Last year, it introduced a daily seven-kilometre service –the Da Lat Plateau Rail Road – between the town and the village of Trai Mat, treating visitors to the sight of row after row of vegetable gardens, small hamlets and historical sites all along the route.

It’s also home to a vintage coffee house adapted from old bogies where while waiting for the train visitors can buy handmade keepsakes and self-portraits quickly sketched by a local artist.

The temperature drops to 17 degrees Celsius when the sun sets, perfect for a shopping trip to Da Lat Night Bazaar. Spread all along Nguyen Thi Minh Khai Street, the market is populated by hundreds of local vendors selling cheap winter clothes and accessories mixed in with stalls offering a variety of tasty treats. We sample an interesting crispy Vietnamese pizza with a variety of toppings, soymilk paired with home-made French pastries and some coconut candy known as keo chi dua. 

Woken very early by the sound of several horns being honked the next morning, I cover the short distance from the historical Du Parc Hotel Da Lat where I am staying for two nights, to the iconic Da Lat Cathedral in no time. Constructed between 1931 and 1942, it’s also known as the Rooster Church thanks to a large rooster statue installed on top of its bell tower. The peaceful interior boasts 70 stained glass panels brought over from France and has a statue of the Virgin Mary at the gate. 

Da Lat Cathedral stands at the very heart of the town.

Walking back to the hotel once the morning rush hour has started, I get stuck in the middle of the road with horn-blowing motorcycles coming at me from every direction. Crossing the street seems to be impossible even in small Vietnamese towns but a friend takes hold of my hand and urges me to keep walking and learn to trust Vietnamese motorcyclists. Apparently they are good at reading the minds of pedestrians and measuring walking speed but hate using their brakes. I’m not sure I believe this but make it to the other side without being knocked over. 

I feel considerably safer during the 20-minute drive to the suburb of Lac Duong and my harrowing memories fade completely once we arrive at the Hydrangea Garden that stretches as far as the eyes can see. It’s like a wonderland, where tourists can dive into a sea of giant purple hydrangeas and find the best spot for taking selfie. 

“Hydrangeas are blooming the whole year thanks to Da Lat’s cool weather. When it first opened, there was free access to the garden and many of the blossoms were damaged by tourists. The owner decided to set up a photo shoot zone for which visitors pay VND15,000 to enter,” Cat says.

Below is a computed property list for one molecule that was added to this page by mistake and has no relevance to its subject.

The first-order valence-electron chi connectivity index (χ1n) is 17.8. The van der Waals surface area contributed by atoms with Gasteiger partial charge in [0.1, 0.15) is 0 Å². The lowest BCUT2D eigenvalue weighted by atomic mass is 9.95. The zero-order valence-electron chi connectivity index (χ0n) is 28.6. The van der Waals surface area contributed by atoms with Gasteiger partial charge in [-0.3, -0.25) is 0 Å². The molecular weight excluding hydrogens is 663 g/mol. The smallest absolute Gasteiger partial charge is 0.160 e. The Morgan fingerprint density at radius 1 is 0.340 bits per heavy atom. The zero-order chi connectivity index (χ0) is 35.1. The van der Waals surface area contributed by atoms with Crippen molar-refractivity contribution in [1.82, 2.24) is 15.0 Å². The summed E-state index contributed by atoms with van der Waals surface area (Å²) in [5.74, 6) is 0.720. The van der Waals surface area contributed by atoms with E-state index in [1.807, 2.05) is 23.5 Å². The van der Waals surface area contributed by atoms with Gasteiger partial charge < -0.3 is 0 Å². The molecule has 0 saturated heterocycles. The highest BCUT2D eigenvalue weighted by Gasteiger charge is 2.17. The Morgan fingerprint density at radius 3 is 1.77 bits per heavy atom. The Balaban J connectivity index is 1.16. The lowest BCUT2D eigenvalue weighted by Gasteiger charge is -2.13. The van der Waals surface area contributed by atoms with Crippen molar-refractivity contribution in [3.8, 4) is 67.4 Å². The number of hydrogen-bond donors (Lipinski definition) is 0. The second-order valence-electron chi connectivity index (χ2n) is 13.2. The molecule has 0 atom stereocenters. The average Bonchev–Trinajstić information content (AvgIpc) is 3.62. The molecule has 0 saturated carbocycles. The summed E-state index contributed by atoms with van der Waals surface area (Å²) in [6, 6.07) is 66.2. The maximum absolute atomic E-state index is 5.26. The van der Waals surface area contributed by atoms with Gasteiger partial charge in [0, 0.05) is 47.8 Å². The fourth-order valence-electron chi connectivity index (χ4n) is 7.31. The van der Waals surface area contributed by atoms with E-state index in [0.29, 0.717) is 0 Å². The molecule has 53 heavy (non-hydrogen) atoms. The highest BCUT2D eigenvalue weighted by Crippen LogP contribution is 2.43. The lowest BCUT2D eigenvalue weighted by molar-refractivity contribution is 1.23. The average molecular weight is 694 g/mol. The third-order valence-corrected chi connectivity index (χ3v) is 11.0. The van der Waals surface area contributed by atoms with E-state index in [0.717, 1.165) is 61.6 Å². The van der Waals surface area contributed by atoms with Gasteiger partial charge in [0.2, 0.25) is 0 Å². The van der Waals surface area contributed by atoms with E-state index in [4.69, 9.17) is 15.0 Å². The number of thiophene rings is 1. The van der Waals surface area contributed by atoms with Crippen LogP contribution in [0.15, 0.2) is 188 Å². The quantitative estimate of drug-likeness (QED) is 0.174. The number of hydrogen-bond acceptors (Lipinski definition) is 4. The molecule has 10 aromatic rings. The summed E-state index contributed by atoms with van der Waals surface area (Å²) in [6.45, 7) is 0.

“Apart from hydrangeas, this month is also the season for Mexican sunflowers and persimmons. Da Lat is famous for artichoke tea that’s good for cleansing the liver and relaxing the mind.”

The Hydrangea Garden is the hottest photo spot for the locals and Thai tourists. 

Two kilometres away from the hydrangea garden is the highly revered Linh Phuoc Pagoda, another delight for the eyes with its fine colourful mosaic murals. Built between 1949 and 1952, it greets visitors with a 49-metre-long dragon’s head made from 12,000 glass bottles. 

The main hall is adorned with cobblestone mosaics and bas-reliefs that depict the story of the Lotus Sutras and of Shakyamuni. Another attraction is the seven-floor bell tower housing an 18-metre-high golden statue of Guanyin fitted out with 600,000 paper flowers. Pilgrims write their wishes on yellow paper and ring the bell three times to pay homage to Buddha. 

That afternoon, back in downtown Da Lat, we drop by the Domaine de Marie Church. Built in the 1940s, its design is reminiscent of Normandy’s 17th-century cathedrals. 

Featuring pink limestone walls, stained glass windows and a three-metre-tall statue of the Virgin Mary, the church is home to the Roman Catholic nuns of the Mission of Charity. 

Our sightseeing tour ends at Doha Cafe, a new landmark opposite Xuan Huong Lake. Made from green glass, this coffee house is designed to resemble an artichoke flower and serves a selection of western snacks along with coffee and smoothies.

The writer travelled courtesy of KTC World Travel Service. 



>> Thai Vietjet operates flights between Bangkok and Da Lat on Monday, Wednesday, Friday and Sunday. 

>> For reservations, go to www.bookvietjetair.com.